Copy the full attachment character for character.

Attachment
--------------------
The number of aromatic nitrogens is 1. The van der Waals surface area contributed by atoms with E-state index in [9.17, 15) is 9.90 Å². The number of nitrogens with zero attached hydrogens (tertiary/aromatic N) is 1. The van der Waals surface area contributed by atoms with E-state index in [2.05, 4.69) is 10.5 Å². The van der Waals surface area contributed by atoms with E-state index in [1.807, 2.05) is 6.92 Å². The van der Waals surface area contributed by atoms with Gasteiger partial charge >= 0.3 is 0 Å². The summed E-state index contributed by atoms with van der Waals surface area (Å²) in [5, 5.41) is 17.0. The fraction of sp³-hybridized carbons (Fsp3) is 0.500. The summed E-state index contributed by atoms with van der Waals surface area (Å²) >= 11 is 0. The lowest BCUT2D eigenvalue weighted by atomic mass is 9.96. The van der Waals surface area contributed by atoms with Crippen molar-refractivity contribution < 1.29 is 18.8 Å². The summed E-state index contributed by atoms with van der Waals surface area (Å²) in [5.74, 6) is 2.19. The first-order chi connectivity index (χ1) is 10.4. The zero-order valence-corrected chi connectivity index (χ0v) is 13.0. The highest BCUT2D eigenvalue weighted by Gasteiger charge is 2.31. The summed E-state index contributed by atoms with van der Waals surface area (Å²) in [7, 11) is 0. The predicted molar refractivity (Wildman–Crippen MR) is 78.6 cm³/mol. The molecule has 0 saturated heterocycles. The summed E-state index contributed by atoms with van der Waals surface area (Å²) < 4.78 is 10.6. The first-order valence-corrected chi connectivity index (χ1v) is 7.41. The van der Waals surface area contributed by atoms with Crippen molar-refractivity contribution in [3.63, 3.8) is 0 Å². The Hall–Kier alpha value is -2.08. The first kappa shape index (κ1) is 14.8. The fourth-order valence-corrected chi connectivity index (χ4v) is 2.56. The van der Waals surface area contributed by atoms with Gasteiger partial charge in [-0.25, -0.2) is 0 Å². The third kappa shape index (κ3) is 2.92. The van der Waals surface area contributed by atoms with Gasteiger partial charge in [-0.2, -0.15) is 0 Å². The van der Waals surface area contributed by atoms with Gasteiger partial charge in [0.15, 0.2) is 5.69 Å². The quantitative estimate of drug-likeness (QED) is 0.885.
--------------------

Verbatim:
The number of aromatic nitrogens is 1. The van der Waals surface area contributed by atoms with E-state index in [9.17, 15) is 9.90 Å². The number of nitrogens with zero attached hydrogens (tertiary/aromatic N) is 1. The van der Waals surface area contributed by atoms with E-state index in [2.05, 4.69) is 10.5 Å². The van der Waals surface area contributed by atoms with E-state index in [1.807, 2.05) is 6.92 Å². The van der Waals surface area contributed by atoms with Gasteiger partial charge >= 0.3 is 0 Å². The summed E-state index contributed by atoms with van der Waals surface area (Å²) in [5, 5.41) is 17.0. The fraction of sp³-hybridized carbons (Fsp3) is 0.500. The summed E-state index contributed by atoms with van der Waals surface area (Å²) >= 11 is 0. The lowest BCUT2D eigenvalue weighted by atomic mass is 9.96. The van der Waals surface area contributed by atoms with Crippen molar-refractivity contribution < 1.29 is 18.8 Å². The summed E-state index contributed by atoms with van der Waals surface area (Å²) in [5.74, 6) is 2.19. The first-order chi connectivity index (χ1) is 10.4. The zero-order valence-corrected chi connectivity index (χ0v) is 13.0. The highest BCUT2D eigenvalue weighted by Gasteiger charge is 2.31. The summed E-state index contributed by atoms with van der Waals surface area (Å²) in [7, 11) is 0. The predicted molar refractivity (Wildman–Crippen MR) is 78.6 cm³/mol. The molecule has 0 saturated heterocycles. The summed E-state index contributed by atoms with van der Waals surface area (Å²) < 4.78 is 10.6. The first-order valence-corrected chi connectivity index (χ1v) is 7.41. The van der Waals surface area contributed by atoms with Crippen molar-refractivity contribution in [3.63, 3.8) is 0 Å². The Hall–Kier alpha value is -2.08. The first kappa shape index (κ1) is 14.8. The fourth-order valence-corrected chi connectivity index (χ4v) is 2.56. The van der Waals surface area contributed by atoms with Gasteiger partial charge in [-0.25, -0.2) is 0 Å². The third kappa shape index (κ3) is 2.92. The van der Waals surface area contributed by atoms with Gasteiger partial charge in [-0.2, -0.15) is 0 Å². The van der Waals surface area contributed by atoms with Gasteiger partial charge in [0.15, 0.2) is 5.69 Å². The quantitative estimate of drug-likeness (QED) is 0.885.